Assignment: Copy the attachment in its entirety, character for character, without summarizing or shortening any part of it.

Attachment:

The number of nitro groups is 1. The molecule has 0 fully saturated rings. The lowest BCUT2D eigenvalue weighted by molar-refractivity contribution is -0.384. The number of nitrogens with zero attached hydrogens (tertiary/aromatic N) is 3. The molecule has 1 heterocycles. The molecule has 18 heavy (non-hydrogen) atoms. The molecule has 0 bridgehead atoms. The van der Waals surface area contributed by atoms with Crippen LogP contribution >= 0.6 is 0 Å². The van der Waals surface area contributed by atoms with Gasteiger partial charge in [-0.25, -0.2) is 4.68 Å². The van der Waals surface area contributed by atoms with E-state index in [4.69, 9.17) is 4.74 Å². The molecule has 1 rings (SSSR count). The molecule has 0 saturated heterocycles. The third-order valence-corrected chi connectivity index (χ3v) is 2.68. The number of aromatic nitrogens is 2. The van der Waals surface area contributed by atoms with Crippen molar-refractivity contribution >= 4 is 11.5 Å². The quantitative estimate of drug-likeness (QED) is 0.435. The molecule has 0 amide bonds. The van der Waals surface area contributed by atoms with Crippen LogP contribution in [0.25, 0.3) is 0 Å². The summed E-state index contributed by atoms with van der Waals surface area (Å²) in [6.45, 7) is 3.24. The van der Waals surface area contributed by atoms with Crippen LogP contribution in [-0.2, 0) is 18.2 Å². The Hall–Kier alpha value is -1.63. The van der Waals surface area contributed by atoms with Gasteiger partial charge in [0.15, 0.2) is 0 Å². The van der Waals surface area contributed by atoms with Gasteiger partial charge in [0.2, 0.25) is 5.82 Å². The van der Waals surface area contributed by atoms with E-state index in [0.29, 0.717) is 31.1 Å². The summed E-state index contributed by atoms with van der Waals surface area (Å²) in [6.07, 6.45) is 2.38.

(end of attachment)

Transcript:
The number of nitro groups is 1. The molecule has 0 fully saturated rings. The lowest BCUT2D eigenvalue weighted by molar-refractivity contribution is -0.384. The number of nitrogens with zero attached hydrogens (tertiary/aromatic N) is 3. The molecule has 1 heterocycles. The molecule has 18 heavy (non-hydrogen) atoms. The molecule has 0 bridgehead atoms. The van der Waals surface area contributed by atoms with Crippen LogP contribution >= 0.6 is 0 Å². The van der Waals surface area contributed by atoms with Gasteiger partial charge in [-0.25, -0.2) is 4.68 Å². The van der Waals surface area contributed by atoms with E-state index in [4.69, 9.17) is 4.74 Å². The molecule has 1 rings (SSSR count). The molecule has 0 saturated heterocycles. The third-order valence-corrected chi connectivity index (χ3v) is 2.68. The number of aromatic nitrogens is 2. The van der Waals surface area contributed by atoms with Crippen molar-refractivity contribution >= 4 is 11.5 Å². The quantitative estimate of drug-likeness (QED) is 0.435. The molecule has 0 amide bonds. The van der Waals surface area contributed by atoms with Crippen LogP contribution in [0.25, 0.3) is 0 Å². The summed E-state index contributed by atoms with van der Waals surface area (Å²) in [6.45, 7) is 3.24. The van der Waals surface area contributed by atoms with Crippen LogP contribution in [-0.2, 0) is 18.2 Å². The Hall–Kier alpha value is -1.63. The van der Waals surface area contributed by atoms with Gasteiger partial charge in [0.15, 0.2) is 0 Å². The van der Waals surface area contributed by atoms with Gasteiger partial charge in [0.2, 0.25) is 5.82 Å². The van der Waals surface area contributed by atoms with E-state index in [0.29, 0.717) is 31.1 Å². The summed E-state index contributed by atoms with van der Waals surface area (Å²) in [6.07, 6.45) is 2.38.